Rudy Hasl, the longest-serving law dean in America, is stepping down June 30 as dean and president of Thomas Jefferson School of Law, in San Diego. Mr. Hasl, who is 70, has spent 32 years overseeing law schools at Thomas Jefferson and at Saint Louis, St. John's, and Seattle Universities.
He has held leadership positions in the American Bar Association, the Association of American Law Schools, and the Law School Admission Council. Mr. Hasl leaves at a time of intense scrutiny of law schools' curricula and high price, and amid questions about the employment prospects of graduates. Here's his story, as told to Katherine Mangan.
This has been a tumultuous period for law schools. It's not that we haven't gone through similar periods. It's just that the trough is a little bit deeper and the issues are a little more difficult than they were in previous times when we reached those bottoming-out periods.
There's been a great deal of coverage in the national press that has underestimated the value of a law degree and caused potential applicants to question whether they should make the investment in a legal education.
I remind students that what law schools are providing is a set of skills that are valued in our society and that will ultimately lead to a meaningful employment opportunity. To try to measure that by what job you have on graduation, or even nine months later, doesn't make sense.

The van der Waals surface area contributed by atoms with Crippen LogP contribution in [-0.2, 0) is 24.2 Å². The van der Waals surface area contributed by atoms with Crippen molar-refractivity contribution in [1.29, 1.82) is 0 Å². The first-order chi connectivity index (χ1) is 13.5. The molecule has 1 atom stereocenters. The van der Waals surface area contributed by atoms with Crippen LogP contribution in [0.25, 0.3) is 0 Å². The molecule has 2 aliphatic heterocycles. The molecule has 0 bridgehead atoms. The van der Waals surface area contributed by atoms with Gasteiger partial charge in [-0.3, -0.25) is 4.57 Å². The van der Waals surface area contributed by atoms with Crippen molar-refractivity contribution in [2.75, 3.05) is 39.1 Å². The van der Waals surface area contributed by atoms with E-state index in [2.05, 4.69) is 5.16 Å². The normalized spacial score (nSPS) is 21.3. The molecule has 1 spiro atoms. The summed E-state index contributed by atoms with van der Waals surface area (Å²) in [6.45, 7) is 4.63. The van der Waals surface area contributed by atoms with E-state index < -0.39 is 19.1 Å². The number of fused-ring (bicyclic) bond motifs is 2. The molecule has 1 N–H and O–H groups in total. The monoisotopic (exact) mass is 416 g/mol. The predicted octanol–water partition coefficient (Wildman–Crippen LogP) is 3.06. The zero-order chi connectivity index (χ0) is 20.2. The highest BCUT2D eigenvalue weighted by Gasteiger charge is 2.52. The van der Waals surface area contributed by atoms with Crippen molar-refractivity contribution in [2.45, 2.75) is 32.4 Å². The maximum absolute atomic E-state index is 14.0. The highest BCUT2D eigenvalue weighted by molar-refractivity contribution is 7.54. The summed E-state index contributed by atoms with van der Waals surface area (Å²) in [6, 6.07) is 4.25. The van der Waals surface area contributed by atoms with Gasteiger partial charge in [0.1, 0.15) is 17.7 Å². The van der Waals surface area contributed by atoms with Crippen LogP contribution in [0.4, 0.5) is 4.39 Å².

I tell students you're investing in something that provides you the ability to shape your career. That could be in business, in the political arena, or in traditional law-firm settings. I was a classics major, and there's no market directly for someone in classics, but it's a foundational training that hopefully makes one better at analyzing problems and articulating a position.
The legal profession has been slow to respond to the increasing demand for diversity. Students of color made up 10 to 12 percent of the student body when I arrived here, at Thomas Jefferson School of Law, in 2005, and they're a little over a third of our student body today. For me it's an important social issue that we produce individuals who can work within their communities to provide service and develop leadership. We've tried to create an overall culture at the school that's welcoming to people of color. Our faculty and staff are diverse, and we're quite intentional about our outreach efforts and working with ethnic bar associations and others. I'm optimistic that we're producing graduates who will be quite attractive to firms and have a great future ahead of them.
Having been a dean for as long as I have, I've been able to see full career spans—people who start out, build their practices, and then retire. The happiest moments I've had are with people whose lives I've been able to touch and transform.